Alarm Management


Thread Starter

Fabian Verdun

We are implementing a SIS (Safety Instrumented System) and we are looking at alarm management guidelines for it. We have been considering two options, send the SIS alarms to DCS or alarm panel. (only the important alarms). Somebody can give an opinion related to this topic.

Thanks in advance

Andy Robinson

Within our company, any interlock that protects substantial amounts of property ($500k+) or life must be hardwired to a panel. The thinking behind this is that something has possibly gone wrong with your basic control system and you shouldn't depend on it to alarm you. However, judicious use of alarms within your DCS to warn you of an approaching safety limit is a good idea.

- Andy Robinson

Chris Jennings

There is an excellent document called Alarm Systems - A Guide to Design, Management and Procurement, ISBN 0 85931 076 0

Have a look at this link:

Excerpt from the webpage:
This entirely new Publication relates to Alarm Systems provided for people operating industrial processes such as petroleum and chemical plant, power stations, transport systems etc. It gives guidance on: Alarm system philosophy, The design of alarm processing systems and their functionality, The optimisation of the operation of existing alarm system and The specification and purchase requirements for new alarm systems .

The ultimate objective is to provide guidance to designers to develop alarm systems which are more usable and which result in safer and more cost effective operation of Industrial systems. The book has been developed and written by practitioners in association with the US, Abnormal Situation Management Consortium (ASM) and has been able to identify areas and resolve issues where somewhat different terminology and practices might have been otherwise confusing. Basic requirements for alarm and annunciation systems are detailed in several Chapters. From there 18 Appendices have been prepared, each giving more intensive detail on specific aspects, including: Individual alarm design, Quantitative and qualitative risk assessment, Priority settings, Logical processing, Repeating and fleeting alarms Sensors, Operator Questionnaires, The costs of poor performance, Suppression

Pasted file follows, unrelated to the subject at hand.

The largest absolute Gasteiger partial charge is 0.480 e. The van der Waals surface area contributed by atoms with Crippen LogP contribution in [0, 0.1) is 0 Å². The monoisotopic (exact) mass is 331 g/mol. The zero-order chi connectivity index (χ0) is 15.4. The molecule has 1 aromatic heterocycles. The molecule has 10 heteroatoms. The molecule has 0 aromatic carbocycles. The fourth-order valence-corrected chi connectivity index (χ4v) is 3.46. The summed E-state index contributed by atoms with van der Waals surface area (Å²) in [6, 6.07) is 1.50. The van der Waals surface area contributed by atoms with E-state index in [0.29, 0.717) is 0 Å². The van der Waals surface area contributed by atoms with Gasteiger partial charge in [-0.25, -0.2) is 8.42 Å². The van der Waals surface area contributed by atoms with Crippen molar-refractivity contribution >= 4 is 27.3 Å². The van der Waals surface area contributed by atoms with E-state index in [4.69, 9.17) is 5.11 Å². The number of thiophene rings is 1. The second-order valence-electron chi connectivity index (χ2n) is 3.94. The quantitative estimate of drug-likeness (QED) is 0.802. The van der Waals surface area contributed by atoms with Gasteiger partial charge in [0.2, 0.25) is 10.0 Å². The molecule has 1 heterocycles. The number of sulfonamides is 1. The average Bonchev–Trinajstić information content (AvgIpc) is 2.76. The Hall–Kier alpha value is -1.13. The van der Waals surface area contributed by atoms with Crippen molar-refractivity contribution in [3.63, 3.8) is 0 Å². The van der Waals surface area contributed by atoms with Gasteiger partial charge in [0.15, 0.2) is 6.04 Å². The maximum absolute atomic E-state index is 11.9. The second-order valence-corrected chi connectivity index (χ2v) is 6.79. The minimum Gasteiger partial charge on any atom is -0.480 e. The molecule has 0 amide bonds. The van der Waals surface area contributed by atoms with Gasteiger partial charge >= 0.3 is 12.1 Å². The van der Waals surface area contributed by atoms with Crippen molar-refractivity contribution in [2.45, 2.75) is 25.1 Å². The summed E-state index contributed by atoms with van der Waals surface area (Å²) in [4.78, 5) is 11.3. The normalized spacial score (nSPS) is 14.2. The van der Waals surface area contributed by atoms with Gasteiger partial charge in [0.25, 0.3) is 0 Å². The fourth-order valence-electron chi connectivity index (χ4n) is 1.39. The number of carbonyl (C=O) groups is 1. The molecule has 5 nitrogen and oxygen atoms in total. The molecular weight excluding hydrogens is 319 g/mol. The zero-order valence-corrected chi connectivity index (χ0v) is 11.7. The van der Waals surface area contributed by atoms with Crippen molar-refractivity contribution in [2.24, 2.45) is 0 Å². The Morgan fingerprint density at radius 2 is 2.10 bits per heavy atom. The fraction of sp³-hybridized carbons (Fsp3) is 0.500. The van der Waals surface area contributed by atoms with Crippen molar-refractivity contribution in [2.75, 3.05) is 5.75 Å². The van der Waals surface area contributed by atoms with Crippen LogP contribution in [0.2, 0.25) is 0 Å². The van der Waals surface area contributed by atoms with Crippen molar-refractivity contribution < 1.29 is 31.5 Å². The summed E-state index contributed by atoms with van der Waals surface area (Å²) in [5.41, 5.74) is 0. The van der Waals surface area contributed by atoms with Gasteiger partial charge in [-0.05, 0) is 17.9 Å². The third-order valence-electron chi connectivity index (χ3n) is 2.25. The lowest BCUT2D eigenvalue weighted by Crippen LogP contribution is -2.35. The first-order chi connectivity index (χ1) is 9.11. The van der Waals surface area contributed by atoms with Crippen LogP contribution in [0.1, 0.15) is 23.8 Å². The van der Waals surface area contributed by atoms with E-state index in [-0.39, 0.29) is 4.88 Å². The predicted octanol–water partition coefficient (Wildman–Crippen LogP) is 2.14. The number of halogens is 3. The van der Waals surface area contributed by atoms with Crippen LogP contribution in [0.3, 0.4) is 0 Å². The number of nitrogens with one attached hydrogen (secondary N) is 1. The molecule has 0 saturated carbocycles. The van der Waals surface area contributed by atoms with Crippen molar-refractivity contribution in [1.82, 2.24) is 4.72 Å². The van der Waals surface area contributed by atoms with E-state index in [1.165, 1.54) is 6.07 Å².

Study. Because of the breadth of its technical content, and to assist readers a `Road map' is included to provide directions to key information. The book is well bound with a soft cover and runs to 150 Pages

I hope this helps.

Chris Jennings
"Most discoveries are made regularly every 15 years". George Bernard Shaw
The SIS system operation should remain independent from the Basic Process Controller (BPC). Our practice has been to use hard annunciation in common shutdown groups. SIS system alarms and critical periphery may also be hard alarmed in common groups. SIS variables are then communicated to the BPC. Diagnostic programs and graphics are developed in the BPC for SIS status and process monitoring. This practice should be incorporated in the core of your SIS design. It is practically impossible to retrofit.

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Fabian Verdun

Thank for your comments. I´m going to take into account (for Andy Robinson) I have a copy of Alarm Systems - A Guide to Design, and i think is a good guide for alarms (for Chris Jennings) I want check what happen with this topic around the word because I have to take a decision related with this. Thanks for your comment again